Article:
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OP/ED: It's best we never saw it coming

Christine
By Christine
May 11th, 2012

My friends and I were visiting over coffee not too long ago and, as usual, the topic of parenting came up. As we chatted and exchanged funny stories, the conversation shifted into our experiences of being pregnant with our first children. Not the morning sickness and physical stuff, but the emotional experience of preparing for motherhood. We talked about all of the dreams and goals that we had for our children, how we tried to ‘prepare’ ourselves, and of the very unrealistic expectations we had about raising children.

We all have children now ranging from ages two to 12 and we had lots of fun reminiscing about our pre-parent stage. The one thing we all had in common was the incredibly lofty ideas that we had about parenting. Now I wouldn’t say I am a ‘veteran parent’ by any means, but I do have two boys, ages four and seven, so I am slightly seasoned when it comes to the realities of parenthood.

One thing I can say for sure is that we first-time parents didn’t have a clue what was coming. Okay, perhaps I shouldn’t generalize; MOST of us didn’t have a clue. There are a small percentage of people who know what raising children will actually be like. But for the vast majority of us, you might as well have run us over with a steam engine.

 It takes me right back to when I was 22 and pregnant with my first son … I was so thrilled about this beautiful little life growing inside me and I had a very clear vision of what kind of parent I was going to be: what I was going to allow or not allow; how I was going to discipline; the mistakes that other parents make that I never would. (HA!)  Looking back, I can remember a few of the gems about which I was most adamant and would eagerly share with the other moms at pre-natal group:

·        I’ll never be the type of parent that says, “Because I said so.” I will always take the time to explain to my child why they can’t have or do something;

·         I’ll never  bribe or threaten my child to get them to do something;

·         I’ll never  give in to a tantrum just because I’m tired or overwhelmed;

·         I’ll never yell, and will, instead, remain calm;

·         And my personal favorite, I’ll never do or say those mean things that my parents did.

Now, perhaps there are a few of you  who have been able to check off everything listed above, but I failed miserably within the first two years. I was so unaware of what parenthood held in store for me. I had no idea how protective I would feel, how much love my heart could possibly hold, or how much there is to worry about.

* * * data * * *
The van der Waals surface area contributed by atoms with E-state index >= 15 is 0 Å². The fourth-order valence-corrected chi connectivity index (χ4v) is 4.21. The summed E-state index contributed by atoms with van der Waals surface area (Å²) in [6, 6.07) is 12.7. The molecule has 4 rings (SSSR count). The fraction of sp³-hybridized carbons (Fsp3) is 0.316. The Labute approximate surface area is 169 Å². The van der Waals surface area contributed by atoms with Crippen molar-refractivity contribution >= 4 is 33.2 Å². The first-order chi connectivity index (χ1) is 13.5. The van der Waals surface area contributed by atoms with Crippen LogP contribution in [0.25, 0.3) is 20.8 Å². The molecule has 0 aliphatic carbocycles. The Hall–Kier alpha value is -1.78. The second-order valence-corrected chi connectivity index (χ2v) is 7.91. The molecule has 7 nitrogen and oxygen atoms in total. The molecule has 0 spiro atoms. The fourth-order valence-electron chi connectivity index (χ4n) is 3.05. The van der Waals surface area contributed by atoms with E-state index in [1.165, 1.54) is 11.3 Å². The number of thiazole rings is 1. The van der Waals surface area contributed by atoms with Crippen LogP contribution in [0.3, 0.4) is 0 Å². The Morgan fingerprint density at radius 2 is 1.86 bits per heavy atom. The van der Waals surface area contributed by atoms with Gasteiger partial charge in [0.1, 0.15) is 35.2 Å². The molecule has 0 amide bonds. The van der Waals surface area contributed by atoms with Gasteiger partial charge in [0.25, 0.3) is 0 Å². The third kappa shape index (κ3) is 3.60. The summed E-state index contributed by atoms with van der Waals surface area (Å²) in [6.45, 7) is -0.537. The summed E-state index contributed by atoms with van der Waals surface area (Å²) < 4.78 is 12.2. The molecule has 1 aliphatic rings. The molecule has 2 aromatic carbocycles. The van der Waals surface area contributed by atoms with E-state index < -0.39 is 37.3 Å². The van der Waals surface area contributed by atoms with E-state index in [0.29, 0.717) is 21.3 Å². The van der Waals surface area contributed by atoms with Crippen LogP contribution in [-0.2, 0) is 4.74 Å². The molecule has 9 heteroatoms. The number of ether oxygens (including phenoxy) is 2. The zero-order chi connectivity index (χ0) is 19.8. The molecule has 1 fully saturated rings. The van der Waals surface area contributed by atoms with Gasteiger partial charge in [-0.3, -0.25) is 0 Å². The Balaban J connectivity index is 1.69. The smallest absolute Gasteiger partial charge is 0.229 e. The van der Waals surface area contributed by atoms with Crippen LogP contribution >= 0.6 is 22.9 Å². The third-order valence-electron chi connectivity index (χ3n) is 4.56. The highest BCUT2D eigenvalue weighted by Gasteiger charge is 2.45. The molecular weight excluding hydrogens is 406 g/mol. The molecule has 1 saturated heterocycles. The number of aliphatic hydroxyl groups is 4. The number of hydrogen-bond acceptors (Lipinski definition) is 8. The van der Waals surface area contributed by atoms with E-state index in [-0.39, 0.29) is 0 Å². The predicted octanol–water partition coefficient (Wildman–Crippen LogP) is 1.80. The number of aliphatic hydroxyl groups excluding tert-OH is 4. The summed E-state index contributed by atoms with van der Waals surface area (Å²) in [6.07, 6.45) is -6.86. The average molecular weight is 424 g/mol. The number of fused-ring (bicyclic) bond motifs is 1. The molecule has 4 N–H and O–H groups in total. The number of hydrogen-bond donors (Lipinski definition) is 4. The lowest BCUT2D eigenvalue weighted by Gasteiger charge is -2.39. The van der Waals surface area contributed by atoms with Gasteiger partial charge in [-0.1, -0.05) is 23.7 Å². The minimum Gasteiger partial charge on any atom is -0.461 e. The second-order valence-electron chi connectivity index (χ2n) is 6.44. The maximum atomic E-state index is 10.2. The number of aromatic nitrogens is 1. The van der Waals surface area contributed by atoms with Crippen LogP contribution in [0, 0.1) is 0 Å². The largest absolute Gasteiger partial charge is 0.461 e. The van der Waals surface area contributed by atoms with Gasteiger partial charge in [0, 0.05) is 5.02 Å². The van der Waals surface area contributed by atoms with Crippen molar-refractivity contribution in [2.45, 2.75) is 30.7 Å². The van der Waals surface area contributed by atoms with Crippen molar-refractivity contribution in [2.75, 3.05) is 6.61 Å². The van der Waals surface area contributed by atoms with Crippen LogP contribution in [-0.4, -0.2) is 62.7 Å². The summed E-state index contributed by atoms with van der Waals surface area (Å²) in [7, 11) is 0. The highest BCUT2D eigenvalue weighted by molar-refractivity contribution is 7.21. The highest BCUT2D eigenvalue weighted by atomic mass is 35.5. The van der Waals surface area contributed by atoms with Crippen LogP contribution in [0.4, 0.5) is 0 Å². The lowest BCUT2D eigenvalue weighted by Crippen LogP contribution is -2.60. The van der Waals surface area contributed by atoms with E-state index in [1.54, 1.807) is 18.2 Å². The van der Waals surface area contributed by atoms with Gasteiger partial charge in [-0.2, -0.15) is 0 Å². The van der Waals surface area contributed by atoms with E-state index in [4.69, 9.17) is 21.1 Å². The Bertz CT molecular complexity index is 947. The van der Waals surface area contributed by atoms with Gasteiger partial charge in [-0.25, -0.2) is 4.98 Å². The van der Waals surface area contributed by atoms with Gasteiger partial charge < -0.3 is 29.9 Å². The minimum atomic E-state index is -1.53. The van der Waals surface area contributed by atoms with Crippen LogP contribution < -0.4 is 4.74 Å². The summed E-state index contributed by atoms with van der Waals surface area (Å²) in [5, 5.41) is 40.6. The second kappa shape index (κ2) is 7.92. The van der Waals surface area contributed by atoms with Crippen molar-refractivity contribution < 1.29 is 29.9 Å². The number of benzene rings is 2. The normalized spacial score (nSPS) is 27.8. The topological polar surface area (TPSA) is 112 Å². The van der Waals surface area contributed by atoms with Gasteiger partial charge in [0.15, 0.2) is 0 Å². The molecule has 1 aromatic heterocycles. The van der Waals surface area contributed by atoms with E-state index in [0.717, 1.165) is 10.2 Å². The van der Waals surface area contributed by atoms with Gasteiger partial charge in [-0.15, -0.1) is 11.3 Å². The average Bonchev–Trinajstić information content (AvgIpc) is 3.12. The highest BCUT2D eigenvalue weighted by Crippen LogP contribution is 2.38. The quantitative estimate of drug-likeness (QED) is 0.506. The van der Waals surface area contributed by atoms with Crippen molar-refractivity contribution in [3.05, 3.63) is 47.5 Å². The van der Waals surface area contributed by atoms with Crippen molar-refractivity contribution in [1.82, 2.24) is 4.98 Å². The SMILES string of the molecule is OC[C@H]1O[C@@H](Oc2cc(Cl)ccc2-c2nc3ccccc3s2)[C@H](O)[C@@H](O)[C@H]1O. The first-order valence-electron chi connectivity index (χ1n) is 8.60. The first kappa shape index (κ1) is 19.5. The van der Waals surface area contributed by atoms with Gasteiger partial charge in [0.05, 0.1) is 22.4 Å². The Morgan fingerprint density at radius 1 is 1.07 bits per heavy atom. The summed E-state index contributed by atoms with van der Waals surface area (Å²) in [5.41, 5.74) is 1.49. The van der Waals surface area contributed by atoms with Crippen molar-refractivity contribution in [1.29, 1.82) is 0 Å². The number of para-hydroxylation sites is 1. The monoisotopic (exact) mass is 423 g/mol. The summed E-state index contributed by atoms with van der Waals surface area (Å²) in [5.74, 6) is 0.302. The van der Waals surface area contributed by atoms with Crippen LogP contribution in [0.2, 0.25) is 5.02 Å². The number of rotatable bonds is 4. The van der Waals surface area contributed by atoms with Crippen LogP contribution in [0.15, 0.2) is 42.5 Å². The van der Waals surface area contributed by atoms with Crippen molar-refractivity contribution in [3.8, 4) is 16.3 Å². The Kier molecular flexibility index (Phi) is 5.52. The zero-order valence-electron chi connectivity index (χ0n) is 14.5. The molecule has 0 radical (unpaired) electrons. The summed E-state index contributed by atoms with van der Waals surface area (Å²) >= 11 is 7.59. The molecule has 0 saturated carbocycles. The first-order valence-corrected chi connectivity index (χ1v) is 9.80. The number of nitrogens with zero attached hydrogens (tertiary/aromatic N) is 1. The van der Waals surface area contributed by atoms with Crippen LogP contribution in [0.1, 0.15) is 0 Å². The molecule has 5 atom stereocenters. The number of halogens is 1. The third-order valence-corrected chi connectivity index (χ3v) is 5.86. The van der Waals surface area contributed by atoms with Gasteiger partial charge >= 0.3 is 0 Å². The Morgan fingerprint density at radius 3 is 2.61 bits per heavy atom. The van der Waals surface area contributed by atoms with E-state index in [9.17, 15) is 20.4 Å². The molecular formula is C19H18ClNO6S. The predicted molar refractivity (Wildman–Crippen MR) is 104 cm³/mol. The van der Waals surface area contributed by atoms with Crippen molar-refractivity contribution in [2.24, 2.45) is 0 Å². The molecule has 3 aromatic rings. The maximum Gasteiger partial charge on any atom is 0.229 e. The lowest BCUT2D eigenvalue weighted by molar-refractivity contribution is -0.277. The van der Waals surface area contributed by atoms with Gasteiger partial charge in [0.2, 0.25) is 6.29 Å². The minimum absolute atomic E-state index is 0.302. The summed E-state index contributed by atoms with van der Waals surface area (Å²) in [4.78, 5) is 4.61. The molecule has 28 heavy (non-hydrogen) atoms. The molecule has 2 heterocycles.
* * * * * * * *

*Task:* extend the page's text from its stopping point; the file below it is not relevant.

I also had no idea that somewhere deep inside me is a cranky old hag who just wants sleep.

 I remember one lovely day, going into Safeway with my three-year-old and my newborn baby. I was exhausted, had spit-up on my shirt, and looked like I had just rolled out of bed. The baby was fussy, so I was hoping to be in and out quickly.

Yeah, right.

Immediately the three-year-old starts asking for stuff.  I reassure him that we will have a yummy snack as soon as we get home and that Mommy just needs to grab a few things. The baby is fussing louder now, so I am doing the bounce-and-shush technique while trying to grab my groceries.

Someone stops to coo at the baby and congratulate me on my little bundle when we hear a sudden “SPLAT!”.  I turn to see my oldest standing in a puddle of yogurt; he had decided to help me pick some out and dropped it.

Awesome.

I tell my son that we are not getting any yogurt today and hurry off to find a store clerk to tell them about the mess.

“BUT I WANT YOGUUUURT!”, my son screams as he throws himself to the floor.

I crouch down and explain that I know he is sad, but we will have yogurt later and if he is a REALLY GOOD BOY, I will buy him a treat at the checkout. The baby starts crying loudly, and I start sweating.

Okay, forget finding the clerk to tell them about the mess, the baby is hungry; I’ll just make a bee-line for the bread aisle. Bounce and shush, bounce and shush, baby still screaming, older kid whining.

I am fully flustered now, exhausted, and close to tears. I grab some bread.

“Mommy, can I have a cookie?”.

“NO!” I snap.

“WHYYYYY?????” my son whines.

“Because I said so, now hurry up or you can’t have your treat!”.

And cue the tantrum. We make it to the till, both children screaming, and the cashier starts scanning my groceries. My son, seeing the buffet of candy treats right at his eye level, starts getting louder. I quickly grab a bag of Skittles and rip it open and give him a couple to shut him up. I just need one of them to stop crying. We pay and make it out to the car, where I proceed to burst into tears.

Needless to say, the excursion was not quite what I had envisioned  four years earlier as I was approaching parenthood.

In those few moments, I had broken every single one of those no-nos I was so sure I would never commit. If I could have gone back in time and slapped my clueless self, I would have.

Now, I know that we all have moments like those, and luckily they are balanced with first smiles, sticky-fingered hugs, and all the other moments that we wouldn’t trade for anything. 

But again, I think that most new parents have no concept of the whirlwind  about to hit them, the good and the not-so-good. The love, pride, joy, frustration, and exhaustion that come with raising a child are feelings that you just cannot prepare for.  

And I will always find enjoyment in listening to an expectant parent plan out their future. I will smile and nod supportively while thinking to myself, “Honey, come and talk to me in four years!”

Categories: Op/Ed

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